Correct Treatment of Flotation Costs
Flotation costs are the fees charged by investment bankers when a company raises external equity capital and they can be often amount to between 2% and 7% of the total amount of equity capital raised, depending on the type of offering.
Many non-CFA people incorporate the flotation costs directly into the cost of capital by increasing the cost of external equity. For example if a company has a dividend of $1.50 per share, a current price of $30 per share and expected growth rate of 6%, the cost of equity without flotation costs would be:
Price = Expected Dividend for Next Year / Cost of Equity – Expected Growth Rate
$30 = $1.5* ( 1+ 0.06) / (Cost of Equity – 6%)
Cost of equity is 11.30%
and if we incorporate the flotation costs of 4.5% directly into the cost of equity computation, the cost of equity increases ;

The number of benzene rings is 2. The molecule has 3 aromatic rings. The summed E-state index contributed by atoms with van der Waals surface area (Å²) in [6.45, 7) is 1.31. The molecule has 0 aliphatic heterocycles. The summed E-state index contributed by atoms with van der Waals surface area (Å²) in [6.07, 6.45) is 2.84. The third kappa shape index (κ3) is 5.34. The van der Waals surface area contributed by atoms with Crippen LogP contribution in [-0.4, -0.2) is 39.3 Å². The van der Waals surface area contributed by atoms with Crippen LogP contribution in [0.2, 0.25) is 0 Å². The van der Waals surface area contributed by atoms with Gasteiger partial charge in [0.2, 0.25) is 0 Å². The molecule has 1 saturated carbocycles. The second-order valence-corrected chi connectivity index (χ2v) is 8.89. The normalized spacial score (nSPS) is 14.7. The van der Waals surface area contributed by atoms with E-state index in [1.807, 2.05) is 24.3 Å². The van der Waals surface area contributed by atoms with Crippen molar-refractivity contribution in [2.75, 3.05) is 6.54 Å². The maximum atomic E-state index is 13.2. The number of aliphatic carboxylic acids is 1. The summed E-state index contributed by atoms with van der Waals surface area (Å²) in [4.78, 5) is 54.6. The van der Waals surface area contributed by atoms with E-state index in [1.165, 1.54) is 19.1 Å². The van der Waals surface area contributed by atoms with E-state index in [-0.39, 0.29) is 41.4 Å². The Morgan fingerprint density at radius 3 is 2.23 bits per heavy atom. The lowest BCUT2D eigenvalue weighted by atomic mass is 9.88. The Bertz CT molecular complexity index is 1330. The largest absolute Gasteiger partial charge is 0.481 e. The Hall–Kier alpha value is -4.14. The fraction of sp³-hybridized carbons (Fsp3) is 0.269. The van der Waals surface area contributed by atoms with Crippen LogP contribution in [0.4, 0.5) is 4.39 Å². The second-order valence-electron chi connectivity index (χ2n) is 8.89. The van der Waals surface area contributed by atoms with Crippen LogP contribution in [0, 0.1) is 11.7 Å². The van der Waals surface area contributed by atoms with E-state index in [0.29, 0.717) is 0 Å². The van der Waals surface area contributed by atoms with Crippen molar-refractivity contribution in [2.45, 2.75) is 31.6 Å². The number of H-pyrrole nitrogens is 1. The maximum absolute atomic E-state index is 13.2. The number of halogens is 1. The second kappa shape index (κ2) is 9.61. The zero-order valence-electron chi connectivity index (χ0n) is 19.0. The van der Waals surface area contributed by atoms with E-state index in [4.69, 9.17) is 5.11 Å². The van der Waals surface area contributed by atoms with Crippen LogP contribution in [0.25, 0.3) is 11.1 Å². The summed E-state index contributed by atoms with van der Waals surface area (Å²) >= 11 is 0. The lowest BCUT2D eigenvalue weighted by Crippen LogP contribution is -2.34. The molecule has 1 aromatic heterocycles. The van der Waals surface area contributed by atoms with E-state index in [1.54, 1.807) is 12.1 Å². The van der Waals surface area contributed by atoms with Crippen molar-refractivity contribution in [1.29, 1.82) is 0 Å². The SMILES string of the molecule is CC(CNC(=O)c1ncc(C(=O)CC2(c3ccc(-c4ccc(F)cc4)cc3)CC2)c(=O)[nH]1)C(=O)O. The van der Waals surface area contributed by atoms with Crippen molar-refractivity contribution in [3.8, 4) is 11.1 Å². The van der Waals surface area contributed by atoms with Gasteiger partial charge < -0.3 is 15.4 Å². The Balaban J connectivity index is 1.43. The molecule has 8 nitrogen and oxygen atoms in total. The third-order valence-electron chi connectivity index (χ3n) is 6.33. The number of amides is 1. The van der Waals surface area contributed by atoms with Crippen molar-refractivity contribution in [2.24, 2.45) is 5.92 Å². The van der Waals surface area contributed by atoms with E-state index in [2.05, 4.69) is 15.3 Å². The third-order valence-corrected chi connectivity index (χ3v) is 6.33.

$30 * (1- 0.045) = $1.5 * (1+ 0.06) / (Cost of Equity – 0.06)
Cost of equity is then, 11.55%
That is the wrong approach!
In the calculation above, we just saw that flotation costs effectively increase the WACC by a fixed percentage and will be a factor for the duration of the project because the future project cash flows are discounted at this higher WACC to determine the project NPV.
The problem with this approach is that flotation costs are not an ongoing expense for the firm.
Flotation costs are cash outflows that occurs at the initiation of a project and affect the project NPV by increasing the initial cash outflow. Therefore, the correct way to account for flotation costs is to adjust the initial project costs.
An analyst should calculate the dollar amount of the flotation cost attributable to the project and increase the initial cash outflow for the project.
Source: CFA Notes